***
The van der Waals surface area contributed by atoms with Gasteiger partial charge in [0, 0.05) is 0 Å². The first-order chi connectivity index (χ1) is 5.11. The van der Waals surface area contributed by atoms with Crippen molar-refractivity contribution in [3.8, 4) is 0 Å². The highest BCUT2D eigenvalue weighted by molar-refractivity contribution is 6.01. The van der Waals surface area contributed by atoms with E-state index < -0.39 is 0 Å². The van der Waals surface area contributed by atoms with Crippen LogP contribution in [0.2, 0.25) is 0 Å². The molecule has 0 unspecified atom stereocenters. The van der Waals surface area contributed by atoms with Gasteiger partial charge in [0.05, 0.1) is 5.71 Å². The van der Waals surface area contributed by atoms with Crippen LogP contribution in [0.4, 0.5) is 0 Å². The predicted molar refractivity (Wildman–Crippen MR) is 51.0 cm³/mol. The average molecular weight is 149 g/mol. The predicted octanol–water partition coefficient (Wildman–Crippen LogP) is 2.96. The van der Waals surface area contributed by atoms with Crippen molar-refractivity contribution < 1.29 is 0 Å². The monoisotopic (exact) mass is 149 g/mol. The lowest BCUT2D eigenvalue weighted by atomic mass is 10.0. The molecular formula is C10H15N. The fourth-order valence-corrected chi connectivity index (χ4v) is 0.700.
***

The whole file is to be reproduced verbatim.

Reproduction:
The van der Waals surface area contributed by atoms with Gasteiger partial charge in [0, 0.05) is 0 Å². The first-order chi connectivity index (χ1) is 5.11. The van der Waals surface area contributed by atoms with Crippen molar-refractivity contribution in [3.8, 4) is 0 Å². The highest BCUT2D eigenvalue weighted by molar-refractivity contribution is 6.01. The van der Waals surface area contributed by atoms with E-state index < -0.39 is 0 Å². The van der Waals surface area contributed by atoms with Crippen LogP contribution in [0.2, 0.25) is 0 Å². The molecule has 0 unspecified atom stereocenters. The van der Waals surface area contributed by atoms with Gasteiger partial charge in [0.05, 0.1) is 5.71 Å². The van der Waals surface area contributed by atoms with Crippen LogP contribution in [0.4, 0.5) is 0 Å². The predicted molar refractivity (Wildman–Crippen MR) is 51.0 cm³/mol. The average molecular weight is 149 g/mol. The predicted octanol–water partition coefficient (Wildman–Crippen LogP) is 2.96. The van der Waals surface area contributed by atoms with Crippen molar-refractivity contribution < 1.29 is 0 Å². The monoisotopic (exact) mass is 149 g/mol. The lowest BCUT2D eigenvalue weighted by atomic mass is 10.0. The molecular formula is C10H15N. The fourth-order valence-corrected chi connectivity index (χ4v) is 0.700.